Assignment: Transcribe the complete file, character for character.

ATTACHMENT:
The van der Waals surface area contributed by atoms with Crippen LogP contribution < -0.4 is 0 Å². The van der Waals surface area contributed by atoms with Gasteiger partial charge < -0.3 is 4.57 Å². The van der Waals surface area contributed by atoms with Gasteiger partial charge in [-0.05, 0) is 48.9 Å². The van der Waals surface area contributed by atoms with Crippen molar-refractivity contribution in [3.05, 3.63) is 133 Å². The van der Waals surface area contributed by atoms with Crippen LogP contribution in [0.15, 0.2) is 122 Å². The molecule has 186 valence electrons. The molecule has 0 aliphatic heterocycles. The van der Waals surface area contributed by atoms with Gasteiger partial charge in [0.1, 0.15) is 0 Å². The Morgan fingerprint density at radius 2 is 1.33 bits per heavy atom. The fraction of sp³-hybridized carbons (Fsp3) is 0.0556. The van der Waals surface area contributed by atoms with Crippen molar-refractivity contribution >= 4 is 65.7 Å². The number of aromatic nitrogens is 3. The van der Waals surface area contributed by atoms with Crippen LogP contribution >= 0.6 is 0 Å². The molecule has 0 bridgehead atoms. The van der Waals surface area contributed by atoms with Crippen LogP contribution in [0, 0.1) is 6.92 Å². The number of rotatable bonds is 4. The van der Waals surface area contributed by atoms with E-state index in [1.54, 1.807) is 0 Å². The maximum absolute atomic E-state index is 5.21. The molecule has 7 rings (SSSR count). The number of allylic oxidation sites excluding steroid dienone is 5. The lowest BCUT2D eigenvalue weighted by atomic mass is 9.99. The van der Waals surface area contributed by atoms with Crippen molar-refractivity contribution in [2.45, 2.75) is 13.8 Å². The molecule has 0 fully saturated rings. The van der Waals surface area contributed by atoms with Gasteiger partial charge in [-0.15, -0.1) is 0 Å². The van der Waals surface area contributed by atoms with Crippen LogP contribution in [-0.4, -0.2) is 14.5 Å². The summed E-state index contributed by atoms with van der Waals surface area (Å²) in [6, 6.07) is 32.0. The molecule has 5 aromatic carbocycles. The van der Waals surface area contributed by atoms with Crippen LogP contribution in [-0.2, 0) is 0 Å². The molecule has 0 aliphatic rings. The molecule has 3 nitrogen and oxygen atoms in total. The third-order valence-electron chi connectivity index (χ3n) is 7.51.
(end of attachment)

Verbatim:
The van der Waals surface area contributed by atoms with Crippen LogP contribution < -0.4 is 0 Å². The van der Waals surface area contributed by atoms with Gasteiger partial charge < -0.3 is 4.57 Å². The van der Waals surface area contributed by atoms with Gasteiger partial charge in [-0.05, 0) is 48.9 Å². The van der Waals surface area contributed by atoms with Crippen molar-refractivity contribution in [3.05, 3.63) is 133 Å². The van der Waals surface area contributed by atoms with Crippen LogP contribution in [0.15, 0.2) is 122 Å². The molecule has 186 valence electrons. The molecule has 0 aliphatic heterocycles. The van der Waals surface area contributed by atoms with Gasteiger partial charge in [0.1, 0.15) is 0 Å². The Morgan fingerprint density at radius 2 is 1.33 bits per heavy atom. The fraction of sp³-hybridized carbons (Fsp3) is 0.0556. The van der Waals surface area contributed by atoms with Crippen molar-refractivity contribution >= 4 is 65.7 Å². The number of aromatic nitrogens is 3. The van der Waals surface area contributed by atoms with Crippen LogP contribution >= 0.6 is 0 Å². The molecule has 0 bridgehead atoms. The van der Waals surface area contributed by atoms with Crippen LogP contribution in [0, 0.1) is 6.92 Å². The number of rotatable bonds is 4. The van der Waals surface area contributed by atoms with E-state index in [1.54, 1.807) is 0 Å². The maximum absolute atomic E-state index is 5.21. The molecule has 7 rings (SSSR count). The number of allylic oxidation sites excluding steroid dienone is 5. The lowest BCUT2D eigenvalue weighted by atomic mass is 9.99. The van der Waals surface area contributed by atoms with Crippen molar-refractivity contribution in [2.45, 2.75) is 13.8 Å². The molecule has 0 fully saturated rings. The van der Waals surface area contributed by atoms with Gasteiger partial charge in [-0.15, -0.1) is 0 Å². The van der Waals surface area contributed by atoms with Crippen LogP contribution in [-0.4, -0.2) is 14.5 Å². The summed E-state index contributed by atoms with van der Waals surface area (Å²) in [6, 6.07) is 32.0. The molecule has 5 aromatic carbocycles. The van der Waals surface area contributed by atoms with Crippen LogP contribution in [-0.2, 0) is 0 Å². The molecule has 0 aliphatic rings. The molecule has 3 nitrogen and oxygen atoms in total. The third-order valence-electron chi connectivity index (χ3n) is 7.51.